Sir George Hayter (1792-1871)
Hayter chose to show the instance of a miracle, which provides an opportunity to show various stages of astonishment in the faces of his subjects...
The Tribute Money was painted in 1817 when the painter was studying in Rome, where he stayed between 1816 to 1818. The strong influence of Guercino discernible in this painting was clearly felt by the painter during this formative period. The Prophet Ezra (Lennox Collection,
The story would have been familiar to an early nineteenth-century audience and remains recognisable to a modern age less conversant with scripture. Other artists when illustrating this episode of Christ’s teaching frequently chose to show Christ responding to the Pharisee who tried to trick him by asking whether the devout Jew was obliged to pay taxes to
Hayter illustrates the succeeding verse 27, in which Christ instructs Peter ‘Notwithstanding, lest we should offend them, go thou to the sea, and cast an hook, and take up the fish that first cometh up; and when thou hast opened his mouth, thou shalt find a piece of money: that take, and give unto them for me and thee.’ In place of the Pharisee who appears, for example, in Titian’s treatment of the earlier episode, there is a company of Christ’s disciples, and a single figure of a Roman soldier to represent the monolith of Roman government to whom the tax is payable. Hayter has chosen, therefore, to show the instance of a miracle, the extraction of the coin from the fish’s mouth, which provides an opportunity to show various stages of astonishment in the faces of his subjects. Christ alone is impassive and didactic, as he looks reassuringly to the apostle in the left foreground, gesturing with amazement at the coin. This, from the colour of his cloak, is most probably Peter’s brother Andrew. Peter stands,of course, at the right producing both the fish and the coin, whilst the Roman soldier displays an expression of pure disbelief and looks, almost stunned, towards Peter who has just extracted the coin. A further disciple expresses is awe with a lowered head and gesture of wonder at the miracle he has just witnessed. In these various characterisations, Hayter has made plain the degree of faith than each man had in Christ previous to the event by the gradation from the Roman soldier’s open-mouthed incredulity to the faithful impassivity of Peter.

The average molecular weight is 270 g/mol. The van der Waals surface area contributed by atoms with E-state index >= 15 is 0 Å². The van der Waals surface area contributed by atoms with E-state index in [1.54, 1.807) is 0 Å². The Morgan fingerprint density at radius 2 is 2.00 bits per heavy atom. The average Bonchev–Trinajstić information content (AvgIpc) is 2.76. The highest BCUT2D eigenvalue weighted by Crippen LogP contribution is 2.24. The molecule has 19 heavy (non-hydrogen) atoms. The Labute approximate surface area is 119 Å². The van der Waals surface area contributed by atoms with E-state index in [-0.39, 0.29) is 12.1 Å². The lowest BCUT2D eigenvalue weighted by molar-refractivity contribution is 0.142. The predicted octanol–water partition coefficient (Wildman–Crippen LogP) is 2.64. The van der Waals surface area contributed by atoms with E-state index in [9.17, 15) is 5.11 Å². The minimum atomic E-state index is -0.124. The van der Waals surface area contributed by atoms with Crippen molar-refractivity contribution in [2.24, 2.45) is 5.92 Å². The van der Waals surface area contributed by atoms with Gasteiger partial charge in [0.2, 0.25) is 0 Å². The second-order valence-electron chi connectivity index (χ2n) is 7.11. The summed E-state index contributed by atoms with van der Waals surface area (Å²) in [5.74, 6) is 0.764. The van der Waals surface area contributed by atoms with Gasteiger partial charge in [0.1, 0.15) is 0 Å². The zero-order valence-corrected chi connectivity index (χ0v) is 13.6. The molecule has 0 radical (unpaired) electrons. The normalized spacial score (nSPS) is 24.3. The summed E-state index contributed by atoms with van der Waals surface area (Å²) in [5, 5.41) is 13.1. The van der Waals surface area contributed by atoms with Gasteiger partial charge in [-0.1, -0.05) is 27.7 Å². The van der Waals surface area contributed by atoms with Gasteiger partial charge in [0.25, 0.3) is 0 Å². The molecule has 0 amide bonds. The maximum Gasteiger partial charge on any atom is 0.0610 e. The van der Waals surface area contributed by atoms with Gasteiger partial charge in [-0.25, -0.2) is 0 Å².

As an exercise the painting is a tour de force of inspired reference to the painting of such masters as Guercino and Caravaggio. Not only are the impressive physiques of Christ’s peasant followers reminiscent of the saints and martyrs of the Baroque, with their massive, wrinkled bald heads but the ingenious perspectives in their profiles are intended to show that the young painter has a complete command the technical skills that the secento painters deployed with such ease, and is not attempting any idle pastiche. The painting was acquired in the nineteenth century by the Dukes of Bedford and continued in the collection at